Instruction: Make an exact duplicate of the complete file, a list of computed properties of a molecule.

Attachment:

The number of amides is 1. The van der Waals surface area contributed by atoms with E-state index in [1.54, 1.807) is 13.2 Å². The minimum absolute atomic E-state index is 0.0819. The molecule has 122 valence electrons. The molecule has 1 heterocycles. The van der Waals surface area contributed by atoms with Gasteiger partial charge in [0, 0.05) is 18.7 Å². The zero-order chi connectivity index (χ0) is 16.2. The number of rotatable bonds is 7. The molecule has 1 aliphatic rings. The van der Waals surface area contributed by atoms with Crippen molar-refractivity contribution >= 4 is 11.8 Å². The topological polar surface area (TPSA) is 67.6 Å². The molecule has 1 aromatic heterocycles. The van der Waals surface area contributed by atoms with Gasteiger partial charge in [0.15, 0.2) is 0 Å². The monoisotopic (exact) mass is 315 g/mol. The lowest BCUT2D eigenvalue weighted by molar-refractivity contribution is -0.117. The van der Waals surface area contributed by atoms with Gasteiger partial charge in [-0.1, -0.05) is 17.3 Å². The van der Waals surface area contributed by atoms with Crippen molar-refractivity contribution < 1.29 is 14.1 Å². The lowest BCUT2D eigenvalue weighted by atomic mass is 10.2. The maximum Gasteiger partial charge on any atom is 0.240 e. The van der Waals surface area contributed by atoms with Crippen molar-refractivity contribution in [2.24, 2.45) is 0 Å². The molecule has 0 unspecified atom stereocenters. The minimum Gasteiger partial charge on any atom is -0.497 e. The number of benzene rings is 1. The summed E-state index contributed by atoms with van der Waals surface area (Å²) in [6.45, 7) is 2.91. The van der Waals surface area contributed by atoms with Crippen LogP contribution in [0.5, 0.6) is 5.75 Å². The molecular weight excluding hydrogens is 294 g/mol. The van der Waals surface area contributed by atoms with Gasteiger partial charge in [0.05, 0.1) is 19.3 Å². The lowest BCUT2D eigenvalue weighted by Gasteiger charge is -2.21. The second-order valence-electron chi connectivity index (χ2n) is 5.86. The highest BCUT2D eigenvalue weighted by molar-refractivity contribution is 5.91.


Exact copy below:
The number of amides is 1. The van der Waals surface area contributed by atoms with E-state index in [1.54, 1.807) is 13.2 Å². The minimum absolute atomic E-state index is 0.0819. The molecule has 122 valence electrons. The molecule has 1 heterocycles. The van der Waals surface area contributed by atoms with Gasteiger partial charge in [0, 0.05) is 18.7 Å². The zero-order chi connectivity index (χ0) is 16.2. The number of rotatable bonds is 7. The molecule has 1 aliphatic rings. The van der Waals surface area contributed by atoms with Crippen molar-refractivity contribution >= 4 is 11.8 Å². The topological polar surface area (TPSA) is 67.6 Å². The molecule has 1 aromatic heterocycles. The van der Waals surface area contributed by atoms with Gasteiger partial charge in [0.15, 0.2) is 0 Å². The monoisotopic (exact) mass is 315 g/mol. The lowest BCUT2D eigenvalue weighted by molar-refractivity contribution is -0.117. The van der Waals surface area contributed by atoms with Gasteiger partial charge in [-0.1, -0.05) is 17.3 Å². The van der Waals surface area contributed by atoms with Crippen molar-refractivity contribution < 1.29 is 14.1 Å². The lowest BCUT2D eigenvalue weighted by atomic mass is 10.2. The maximum Gasteiger partial charge on any atom is 0.240 e. The van der Waals surface area contributed by atoms with Crippen molar-refractivity contribution in [2.24, 2.45) is 0 Å². The molecule has 0 unspecified atom stereocenters. The minimum Gasteiger partial charge on any atom is -0.497 e. The number of benzene rings is 1. The summed E-state index contributed by atoms with van der Waals surface area (Å²) in [6.45, 7) is 2.91. The van der Waals surface area contributed by atoms with Crippen LogP contribution in [0.5, 0.6) is 5.75 Å². The molecular weight excluding hydrogens is 294 g/mol. The van der Waals surface area contributed by atoms with Gasteiger partial charge in [0.05, 0.1) is 19.3 Å². The lowest BCUT2D eigenvalue weighted by Gasteiger charge is -2.21. The second-order valence-electron chi connectivity index (χ2n) is 5.86. The highest BCUT2D eigenvalue weighted by molar-refractivity contribution is 5.91.